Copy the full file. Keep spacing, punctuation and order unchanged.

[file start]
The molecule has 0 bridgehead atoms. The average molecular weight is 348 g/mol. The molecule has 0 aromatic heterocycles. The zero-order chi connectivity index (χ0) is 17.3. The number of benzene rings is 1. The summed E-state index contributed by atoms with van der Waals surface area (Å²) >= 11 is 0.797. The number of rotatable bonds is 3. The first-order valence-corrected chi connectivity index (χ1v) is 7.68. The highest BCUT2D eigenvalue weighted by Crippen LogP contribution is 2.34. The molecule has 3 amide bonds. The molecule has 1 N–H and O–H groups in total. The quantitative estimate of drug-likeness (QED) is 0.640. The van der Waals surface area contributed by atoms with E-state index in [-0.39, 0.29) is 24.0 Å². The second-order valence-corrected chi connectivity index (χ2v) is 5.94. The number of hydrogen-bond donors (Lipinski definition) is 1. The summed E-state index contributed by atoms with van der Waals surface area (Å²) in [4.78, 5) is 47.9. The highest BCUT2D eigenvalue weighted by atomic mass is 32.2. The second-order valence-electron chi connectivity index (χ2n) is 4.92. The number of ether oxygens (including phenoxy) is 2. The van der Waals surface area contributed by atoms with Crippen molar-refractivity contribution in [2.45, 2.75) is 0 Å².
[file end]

The molecule has 0 bridgehead atoms. The average molecular weight is 348 g/mol. The molecule has 0 aromatic heterocycles. The zero-order chi connectivity index (χ0) is 17.3. The number of benzene rings is 1. The summed E-state index contributed by atoms with van der Waals surface area (Å²) >= 11 is 0.797. The number of rotatable bonds is 3. The first-order valence-corrected chi connectivity index (χ1v) is 7.68. The highest BCUT2D eigenvalue weighted by Crippen LogP contribution is 2.34. The molecule has 3 amide bonds. The molecule has 1 N–H and O–H groups in total. The quantitative estimate of drug-likeness (QED) is 0.640. The van der Waals surface area contributed by atoms with E-state index in [-0.39, 0.29) is 24.0 Å². The second-order valence-corrected chi connectivity index (χ2v) is 5.94. The number of hydrogen-bond donors (Lipinski definition) is 1. The summed E-state index contributed by atoms with van der Waals surface area (Å²) in [4.78, 5) is 47.9. The highest BCUT2D eigenvalue weighted by atomic mass is 32.2. The second-order valence-electron chi connectivity index (χ2n) is 4.92. The number of ether oxygens (including phenoxy) is 2. The van der Waals surface area contributed by atoms with Crippen molar-refractivity contribution in [2.45, 2.75) is 0 Å².